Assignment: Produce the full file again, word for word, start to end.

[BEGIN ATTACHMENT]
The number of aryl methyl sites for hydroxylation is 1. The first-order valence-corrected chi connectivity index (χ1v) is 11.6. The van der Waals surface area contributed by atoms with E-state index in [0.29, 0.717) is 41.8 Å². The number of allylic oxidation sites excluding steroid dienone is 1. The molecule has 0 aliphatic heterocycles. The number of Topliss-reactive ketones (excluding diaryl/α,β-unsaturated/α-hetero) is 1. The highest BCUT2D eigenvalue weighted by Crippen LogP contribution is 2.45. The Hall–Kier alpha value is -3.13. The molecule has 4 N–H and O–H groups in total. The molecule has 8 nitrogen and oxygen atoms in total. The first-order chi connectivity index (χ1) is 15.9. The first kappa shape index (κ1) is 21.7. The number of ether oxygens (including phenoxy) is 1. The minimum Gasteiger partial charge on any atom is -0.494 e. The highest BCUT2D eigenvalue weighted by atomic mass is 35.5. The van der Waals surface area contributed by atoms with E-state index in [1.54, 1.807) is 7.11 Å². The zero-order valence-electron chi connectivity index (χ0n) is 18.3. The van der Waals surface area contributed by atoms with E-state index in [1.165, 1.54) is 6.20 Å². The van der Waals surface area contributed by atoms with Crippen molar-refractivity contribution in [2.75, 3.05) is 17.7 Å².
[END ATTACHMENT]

The number of aryl methyl sites for hydroxylation is 1. The first-order valence-corrected chi connectivity index (χ1v) is 11.6. The van der Waals surface area contributed by atoms with E-state index in [0.29, 0.717) is 41.8 Å². The number of allylic oxidation sites excluding steroid dienone is 1. The molecule has 0 aliphatic heterocycles. The number of Topliss-reactive ketones (excluding diaryl/α,β-unsaturated/α-hetero) is 1. The highest BCUT2D eigenvalue weighted by Crippen LogP contribution is 2.45. The Hall–Kier alpha value is -3.13. The molecule has 4 N–H and O–H groups in total. The molecule has 8 nitrogen and oxygen atoms in total. The first-order chi connectivity index (χ1) is 15.9. The first kappa shape index (κ1) is 21.7. The number of ether oxygens (including phenoxy) is 1. The minimum Gasteiger partial charge on any atom is -0.494 e. The highest BCUT2D eigenvalue weighted by atomic mass is 35.5. The van der Waals surface area contributed by atoms with E-state index in [1.54, 1.807) is 7.11 Å². The zero-order valence-electron chi connectivity index (χ0n) is 18.3. The van der Waals surface area contributed by atoms with E-state index in [1.165, 1.54) is 6.20 Å². The van der Waals surface area contributed by atoms with Crippen molar-refractivity contribution in [2.75, 3.05) is 17.7 Å².